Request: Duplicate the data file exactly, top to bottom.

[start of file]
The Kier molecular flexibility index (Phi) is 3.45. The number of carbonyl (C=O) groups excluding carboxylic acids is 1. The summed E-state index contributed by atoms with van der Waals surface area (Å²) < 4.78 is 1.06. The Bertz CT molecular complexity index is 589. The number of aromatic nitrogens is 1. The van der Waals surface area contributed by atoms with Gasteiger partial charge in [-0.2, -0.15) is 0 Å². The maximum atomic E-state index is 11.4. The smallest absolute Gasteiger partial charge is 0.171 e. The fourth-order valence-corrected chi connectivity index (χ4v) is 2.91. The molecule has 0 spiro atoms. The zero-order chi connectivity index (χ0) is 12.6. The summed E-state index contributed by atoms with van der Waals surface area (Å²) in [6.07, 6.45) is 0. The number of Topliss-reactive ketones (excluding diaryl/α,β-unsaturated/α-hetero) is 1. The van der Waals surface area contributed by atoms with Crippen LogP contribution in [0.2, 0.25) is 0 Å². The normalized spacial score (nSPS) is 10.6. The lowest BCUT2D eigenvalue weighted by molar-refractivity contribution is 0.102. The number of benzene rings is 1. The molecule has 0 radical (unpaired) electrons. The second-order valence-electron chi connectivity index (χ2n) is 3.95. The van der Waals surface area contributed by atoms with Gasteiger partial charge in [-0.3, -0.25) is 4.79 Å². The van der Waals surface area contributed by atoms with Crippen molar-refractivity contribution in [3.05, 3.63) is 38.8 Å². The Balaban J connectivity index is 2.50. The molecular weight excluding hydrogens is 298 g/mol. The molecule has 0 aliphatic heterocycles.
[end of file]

The Kier molecular flexibility index (Phi) is 3.45. The number of carbonyl (C=O) groups excluding carboxylic acids is 1. The summed E-state index contributed by atoms with van der Waals surface area (Å²) < 4.78 is 1.06. The Bertz CT molecular complexity index is 589. The number of aromatic nitrogens is 1. The van der Waals surface area contributed by atoms with Gasteiger partial charge in [-0.2, -0.15) is 0 Å². The maximum atomic E-state index is 11.4. The smallest absolute Gasteiger partial charge is 0.171 e. The fourth-order valence-corrected chi connectivity index (χ4v) is 2.91. The molecule has 0 spiro atoms. The zero-order chi connectivity index (χ0) is 12.6. The summed E-state index contributed by atoms with van der Waals surface area (Å²) in [6.07, 6.45) is 0. The number of Topliss-reactive ketones (excluding diaryl/α,β-unsaturated/α-hetero) is 1. The van der Waals surface area contributed by atoms with Crippen LogP contribution in [0.2, 0.25) is 0 Å². The normalized spacial score (nSPS) is 10.6. The lowest BCUT2D eigenvalue weighted by molar-refractivity contribution is 0.102. The number of benzene rings is 1. The molecule has 0 radical (unpaired) electrons. The second-order valence-electron chi connectivity index (χ2n) is 3.95. The van der Waals surface area contributed by atoms with Gasteiger partial charge in [-0.3, -0.25) is 4.79 Å². The van der Waals surface area contributed by atoms with Crippen molar-refractivity contribution in [3.05, 3.63) is 38.8 Å². The Balaban J connectivity index is 2.50. The molecular weight excluding hydrogens is 298 g/mol. The molecule has 0 aliphatic heterocycles.